Date of Award
Doctor of Philosophy
Electrical and Computer Engineering
Everyday an enormous amount of information is stored, processed and transmitted digitally around the world. Neurally-inspired compression models have been rapidly developed and researched as a solution to image processing tasks and channel error correction control. This dissertation presents a deep neural network (DNN) for gray high-resolution image compression and a fault-tolerant transmission system with channel error-correction capabilities. A feed-forward DNN implemented with the Levenberg-Marguardt learning algorithm is proposed and implemented for image compression. I demonstrate experimentally that the DNN not only provides better quality reconstructed images but also requires less computational capacity as compared to DCT Zonal coding, DCT Threshold coding, Set Partitioning in Hierarchical Trees (SPIHT) and Gaussian Pyramid. An artificial neural network (ANN) with improved channel error-correction rate is also proposed. The experimental results indicate that the implemented artificial neural network provides a superior error-correction ability by transmitting binary images over the noisy channel using Hamming and Repeat-Accumulate coding. Meanwhile, the network’s storage requirement is 64 times less than the Hamming coding and 62 times less than the Repeat-Accumulate coding. Thumbnail images contain higher frequencies and much less redundancy, which makes them more difficult to compress compared to high-resolution images. Bottleneck autoencoders have been actively researched as a solution to image compression tasks. However, I observed that thumbnail images compressed at a 2:1 ratio through bottleneck autoencoders often exhibit subjectively low visual quality. In this dissertation, I compared bottleneck autoencoders with two sparse coding approaches. Either 50\% of the pixels are randomly removed or every other pixel is removed, each achieving a 2:1 compression ratio. In the subsequent decompression step, a sparse inference algorithm is used to in-paint the missing the pixel values. Compared to bottleneck autoencoders, I observed that sparse coding with a random dropout mask yields decompressed images that are superior based on subjective human perception yet inferior according to pixel-wise metrics of reconstruction quality, such as PSNR and SSIM. With a regular checkerboard mask, decompressed images were superior as assessed by both subjective and pixel-wise measures. I hypothesized that alternative feature-based measures of reconstruction quality would better support my subjective observations. To test this hypothesis, I fed thumbnail images processed using either bottleneck autoencoder or sparse coding using either checkerboard or random masks into a Deep Convolutional Neural Network (DCNN) classifier. Consistent, with my subjective observations, I discovered that sparse coding with checkerboard and random masks support on average 2.7\% and 1.6\% higher classification accuracy and 18.06\% and 3.74\% lower feature perceptual loss compared to bottleneck autoencoders, implying that sparse coding preserves more feature-based information. The optic nerve transmits visual information to the brain as trains of discrete events, a low-power, low-bandwidth communication channel also exploited by silicon retina cameras. Extracting high-fidelity visual input from retinal event trains is thus a key challenge for both computational neuroscience and neuromorphic engineering. % Here, we investigate whether sparse coding can enable the reconstruction of high-fidelity images and video from retinal event trains. Our approach is analogous to compressive sensing, in which only a random subset of pixels are transmitted and the missing information is estimated via inference. We employed a variant of the Locally Competitive Algorithm to infer sparse representations from retinal event trains, using a dictionary of convolutional features optimized via stochastic gradient descent and trained in an unsupervised manner using a local Hebbian learning rule with momentum. Static images, drawn from the CIFAR10 dataset, were passed to the input layer of an anatomically realistic retinal model and encoded as arrays of output spike trains arising from separate layers of integrate-and-fire neurons representing ON and OFF retinal ganglion cells. The spikes from each model ganglion cell were summed over a 32 msec time window, yielding a noisy rate-coded image. Analogous to how the primary visual cortex is postulated to infer features from noisy spike trains in the optic nerve, we inferred a higher-fidelity sparse reconstruction from the noisy rate-coded image using a convolutional dictionary trained on the original CIFAR10 database. Using a similar approach, we analyzed the asynchronous event trains from a silicon retina camera produced by self-motion through a laboratory environment. By training a dictionary of convolutional spatiotemporal features for simultaneously reconstructing differences of video frames (recorded at 22HZ and 5.56Hz) as well as discrete events generated by the silicon retina (binned at 484Hz and 278Hz), we were able to estimate high frame rate video from a low-power, low-bandwidth silicon retina camera.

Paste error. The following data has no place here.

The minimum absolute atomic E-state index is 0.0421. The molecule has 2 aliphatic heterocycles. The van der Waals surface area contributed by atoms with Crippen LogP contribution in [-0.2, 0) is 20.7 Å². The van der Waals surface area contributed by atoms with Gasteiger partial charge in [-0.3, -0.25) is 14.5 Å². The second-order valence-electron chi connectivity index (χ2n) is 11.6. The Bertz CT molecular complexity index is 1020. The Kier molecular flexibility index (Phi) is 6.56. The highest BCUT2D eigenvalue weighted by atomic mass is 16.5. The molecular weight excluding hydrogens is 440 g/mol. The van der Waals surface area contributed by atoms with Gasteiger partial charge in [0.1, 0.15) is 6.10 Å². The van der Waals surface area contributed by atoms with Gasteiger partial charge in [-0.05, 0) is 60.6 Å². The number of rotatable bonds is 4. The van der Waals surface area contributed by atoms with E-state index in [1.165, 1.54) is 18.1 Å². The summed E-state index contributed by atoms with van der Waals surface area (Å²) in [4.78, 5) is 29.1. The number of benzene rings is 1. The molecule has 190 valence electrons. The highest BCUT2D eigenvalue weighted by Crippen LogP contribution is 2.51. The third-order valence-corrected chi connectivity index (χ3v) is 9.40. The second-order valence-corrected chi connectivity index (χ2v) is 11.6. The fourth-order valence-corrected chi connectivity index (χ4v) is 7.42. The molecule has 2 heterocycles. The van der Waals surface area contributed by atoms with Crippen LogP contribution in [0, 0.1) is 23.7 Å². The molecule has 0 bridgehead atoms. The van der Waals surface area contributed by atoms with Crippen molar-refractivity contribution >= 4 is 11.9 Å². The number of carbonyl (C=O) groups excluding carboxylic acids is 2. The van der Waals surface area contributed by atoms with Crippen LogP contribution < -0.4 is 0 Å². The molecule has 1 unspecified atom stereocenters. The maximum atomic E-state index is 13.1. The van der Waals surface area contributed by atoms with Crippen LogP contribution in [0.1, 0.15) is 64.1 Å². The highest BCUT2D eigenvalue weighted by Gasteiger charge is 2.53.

This dissertation is only
available for download to the SIUC community. Others should contact the
interlibrary loan department of your local library or contact ProQuest's Dissertation Express service.